Putting it all together, input sentences first go through the classifier, which detects whether they’re eligible for gender-specific translations. If the classifier says “yes”, we send three requests to our enhanced NMT model—a feminine request, a masculine request and an ungendered request. Our final step takes into account all three responses and decides whether to display gender-specific translations or a single default translation.

Johnson notes that this is only the beginning to addressing gender bias in machine-translation systems. Google has a long way to go, especially for genderless languages such as Hungarian, Malay, Finnish, Swahili.


A year and a half later, Johnson returns to report that the NMT has issues in scaling; the system resulted in “low recall, failing to show gender-specific translations for up to 40% of eligible queries.” To solve this, Johnson presents a completely new paradigm to bias elimination: rewriting-based gender-specific translation, which looks something like the following.


Fast forward a year. Mid-2021, Google Translate product manager Romina Stella introduces yet another development in bias elimination: contextual gender-bias elimination. Stella uses Wikipedia biographies to develop a dataset of English-to-Spanish translations that utilize context to better identify the correct gender of subjects. The results are as seen below:

Image Credits: Romina Stella, “A Dataset for Studying Gender Bias in Translation.” Above: Translation result with the previous NMT model. Below: Translation result with the new contextual model.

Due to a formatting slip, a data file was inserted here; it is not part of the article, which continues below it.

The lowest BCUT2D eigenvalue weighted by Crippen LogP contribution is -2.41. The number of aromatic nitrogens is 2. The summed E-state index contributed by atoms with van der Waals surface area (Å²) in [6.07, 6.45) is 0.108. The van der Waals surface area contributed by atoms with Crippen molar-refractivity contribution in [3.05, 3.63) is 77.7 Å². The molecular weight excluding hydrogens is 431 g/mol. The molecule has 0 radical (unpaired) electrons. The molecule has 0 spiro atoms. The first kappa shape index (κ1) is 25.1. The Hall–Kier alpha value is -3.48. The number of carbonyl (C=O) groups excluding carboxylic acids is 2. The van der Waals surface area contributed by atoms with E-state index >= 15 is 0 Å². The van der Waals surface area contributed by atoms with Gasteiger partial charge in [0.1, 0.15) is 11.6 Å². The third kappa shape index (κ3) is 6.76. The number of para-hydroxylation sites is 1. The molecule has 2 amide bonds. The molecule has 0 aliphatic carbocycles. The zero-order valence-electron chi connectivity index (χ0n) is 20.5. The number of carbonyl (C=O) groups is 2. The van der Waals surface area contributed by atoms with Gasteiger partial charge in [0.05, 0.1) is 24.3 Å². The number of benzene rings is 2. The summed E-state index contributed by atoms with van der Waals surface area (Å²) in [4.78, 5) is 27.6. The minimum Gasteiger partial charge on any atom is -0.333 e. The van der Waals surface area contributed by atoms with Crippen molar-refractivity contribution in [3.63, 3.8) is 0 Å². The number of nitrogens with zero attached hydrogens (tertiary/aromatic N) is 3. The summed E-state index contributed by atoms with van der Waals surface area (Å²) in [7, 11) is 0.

There is already a noticeable difference in the accuracy of gender classification. While Stella does admit that this dataset “doesn’t aim to cover the whole problem,” this development is noteworthy in its “aims to foster progress on this challenge across the global research community.”

Coming back to Vargha’s experiment on Twitter, it’s uncanny to see how far machine translation has come in the past few decades, yet stumble on such an essential linguistic concept as that of gendered pronouns. Much of it can be attributed to how systematically biased languages are in their daily use, and how male-dominated the machine translation field is. This issue of gender bias also goes to show how language is complex and counterintuitive, so much so that we still have yet to perfect a system to classify queries into one of three—just three—gender categories (male, female, non-binary) in widespread use. 

But it’s people like Vargha, Stella, and Johnson who shed light on these shortcomings of machine translation, pointing us in the right direction. Until machine translation proves successful, human translators do the noble work of correctly identifying gendered subjects and providing nuanced, unbiased translations in an effort to veer away from sexist modes of language. 

What has your experience been like with Google Translate and other frontend translation machines? Have you spotted any instances of gender bias—or other kinds of bias—in the translations you were working with? How has it impacted your work and your thoughts about machine translation?

Here at SDTS, our translators and localization experts are attentive to the ways in which machine translation iterates bias; we make sure our solutions are bias-free and inclusive. If you’re looking for a translation and localization service, give SDTS a try: our team of translators and localization experts ensure that your translations are of the utmost integrity and accuracy.